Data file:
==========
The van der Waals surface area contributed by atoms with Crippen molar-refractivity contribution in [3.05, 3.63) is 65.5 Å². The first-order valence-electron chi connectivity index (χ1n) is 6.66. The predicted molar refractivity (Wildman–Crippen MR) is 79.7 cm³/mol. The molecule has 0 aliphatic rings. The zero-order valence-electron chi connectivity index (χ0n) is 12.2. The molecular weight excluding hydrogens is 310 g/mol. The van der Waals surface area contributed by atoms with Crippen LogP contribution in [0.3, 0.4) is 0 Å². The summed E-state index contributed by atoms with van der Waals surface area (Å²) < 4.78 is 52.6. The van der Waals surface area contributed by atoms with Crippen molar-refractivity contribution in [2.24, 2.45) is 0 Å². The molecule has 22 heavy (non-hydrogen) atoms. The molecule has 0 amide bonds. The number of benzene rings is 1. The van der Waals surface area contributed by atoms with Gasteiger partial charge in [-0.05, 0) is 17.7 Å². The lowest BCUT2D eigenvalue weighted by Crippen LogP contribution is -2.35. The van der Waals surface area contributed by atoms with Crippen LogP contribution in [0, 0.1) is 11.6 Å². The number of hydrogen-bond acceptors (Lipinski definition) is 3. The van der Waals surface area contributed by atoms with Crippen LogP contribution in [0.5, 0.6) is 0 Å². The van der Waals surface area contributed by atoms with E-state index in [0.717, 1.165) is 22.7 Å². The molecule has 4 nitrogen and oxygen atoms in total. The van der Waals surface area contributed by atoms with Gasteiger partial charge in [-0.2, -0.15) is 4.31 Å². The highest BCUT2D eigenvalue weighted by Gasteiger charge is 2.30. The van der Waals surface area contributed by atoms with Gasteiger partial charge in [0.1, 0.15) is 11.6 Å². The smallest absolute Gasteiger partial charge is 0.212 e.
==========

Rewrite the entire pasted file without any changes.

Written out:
The van der Waals surface area contributed by atoms with Crippen molar-refractivity contribution in [3.05, 3.63) is 65.5 Å². The first-order valence-electron chi connectivity index (χ1n) is 6.66. The predicted molar refractivity (Wildman–Crippen MR) is 79.7 cm³/mol. The molecule has 0 aliphatic rings. The zero-order valence-electron chi connectivity index (χ0n) is 12.2. The molecular weight excluding hydrogens is 310 g/mol. The van der Waals surface area contributed by atoms with Crippen LogP contribution in [0.3, 0.4) is 0 Å². The summed E-state index contributed by atoms with van der Waals surface area (Å²) < 4.78 is 52.6. The van der Waals surface area contributed by atoms with Crippen molar-refractivity contribution in [2.24, 2.45) is 0 Å². The molecule has 22 heavy (non-hydrogen) atoms. The molecule has 0 amide bonds. The number of benzene rings is 1. The van der Waals surface area contributed by atoms with Gasteiger partial charge in [-0.05, 0) is 17.7 Å². The lowest BCUT2D eigenvalue weighted by Crippen LogP contribution is -2.35. The van der Waals surface area contributed by atoms with Crippen LogP contribution in [0, 0.1) is 11.6 Å². The number of hydrogen-bond acceptors (Lipinski definition) is 3. The van der Waals surface area contributed by atoms with Crippen LogP contribution in [0.5, 0.6) is 0 Å². The van der Waals surface area contributed by atoms with E-state index in [0.717, 1.165) is 22.7 Å². The molecule has 4 nitrogen and oxygen atoms in total. The van der Waals surface area contributed by atoms with Gasteiger partial charge in [-0.2, -0.15) is 4.31 Å². The highest BCUT2D eigenvalue weighted by Gasteiger charge is 2.30. The van der Waals surface area contributed by atoms with Gasteiger partial charge in [0.1, 0.15) is 11.6 Å². The smallest absolute Gasteiger partial charge is 0.212 e.